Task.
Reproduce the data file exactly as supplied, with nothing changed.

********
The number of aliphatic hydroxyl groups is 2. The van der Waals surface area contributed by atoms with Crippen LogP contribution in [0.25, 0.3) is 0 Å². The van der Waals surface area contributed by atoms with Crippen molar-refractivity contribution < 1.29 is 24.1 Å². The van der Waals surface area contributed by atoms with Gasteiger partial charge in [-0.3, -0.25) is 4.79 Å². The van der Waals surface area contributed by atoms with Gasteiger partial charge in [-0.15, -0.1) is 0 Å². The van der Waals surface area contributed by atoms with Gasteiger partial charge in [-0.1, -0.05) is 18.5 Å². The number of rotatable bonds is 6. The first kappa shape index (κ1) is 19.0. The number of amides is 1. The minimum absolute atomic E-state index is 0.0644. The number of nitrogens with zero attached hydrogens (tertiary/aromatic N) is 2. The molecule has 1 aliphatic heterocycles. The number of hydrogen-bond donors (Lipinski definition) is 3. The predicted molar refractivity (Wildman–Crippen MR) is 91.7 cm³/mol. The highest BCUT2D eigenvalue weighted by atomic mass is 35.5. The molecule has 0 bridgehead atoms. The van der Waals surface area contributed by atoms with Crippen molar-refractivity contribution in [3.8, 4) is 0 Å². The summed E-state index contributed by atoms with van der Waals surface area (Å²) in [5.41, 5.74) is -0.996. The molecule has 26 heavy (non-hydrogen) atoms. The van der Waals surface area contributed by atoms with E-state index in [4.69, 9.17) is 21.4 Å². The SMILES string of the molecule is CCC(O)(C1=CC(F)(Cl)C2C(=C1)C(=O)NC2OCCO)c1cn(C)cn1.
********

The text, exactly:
The number of aliphatic hydroxyl groups is 2. The van der Waals surface area contributed by atoms with Crippen LogP contribution in [0.25, 0.3) is 0 Å². The van der Waals surface area contributed by atoms with Crippen molar-refractivity contribution < 1.29 is 24.1 Å². The van der Waals surface area contributed by atoms with Gasteiger partial charge in [-0.3, -0.25) is 4.79 Å². The van der Waals surface area contributed by atoms with Gasteiger partial charge in [-0.15, -0.1) is 0 Å². The van der Waals surface area contributed by atoms with Gasteiger partial charge in [-0.1, -0.05) is 18.5 Å². The number of rotatable bonds is 6. The first kappa shape index (κ1) is 19.0. The number of amides is 1. The minimum absolute atomic E-state index is 0.0644. The number of nitrogens with zero attached hydrogens (tertiary/aromatic N) is 2. The molecule has 1 aliphatic heterocycles. The number of hydrogen-bond donors (Lipinski definition) is 3. The predicted molar refractivity (Wildman–Crippen MR) is 91.7 cm³/mol. The highest BCUT2D eigenvalue weighted by atomic mass is 35.5. The molecule has 0 bridgehead atoms. The van der Waals surface area contributed by atoms with Crippen molar-refractivity contribution in [3.8, 4) is 0 Å². The summed E-state index contributed by atoms with van der Waals surface area (Å²) in [5.41, 5.74) is -0.996. The molecule has 26 heavy (non-hydrogen) atoms. The van der Waals surface area contributed by atoms with E-state index in [4.69, 9.17) is 21.4 Å². The SMILES string of the molecule is CCC(O)(C1=CC(F)(Cl)C2C(=C1)C(=O)NC2OCCO)c1cn(C)cn1.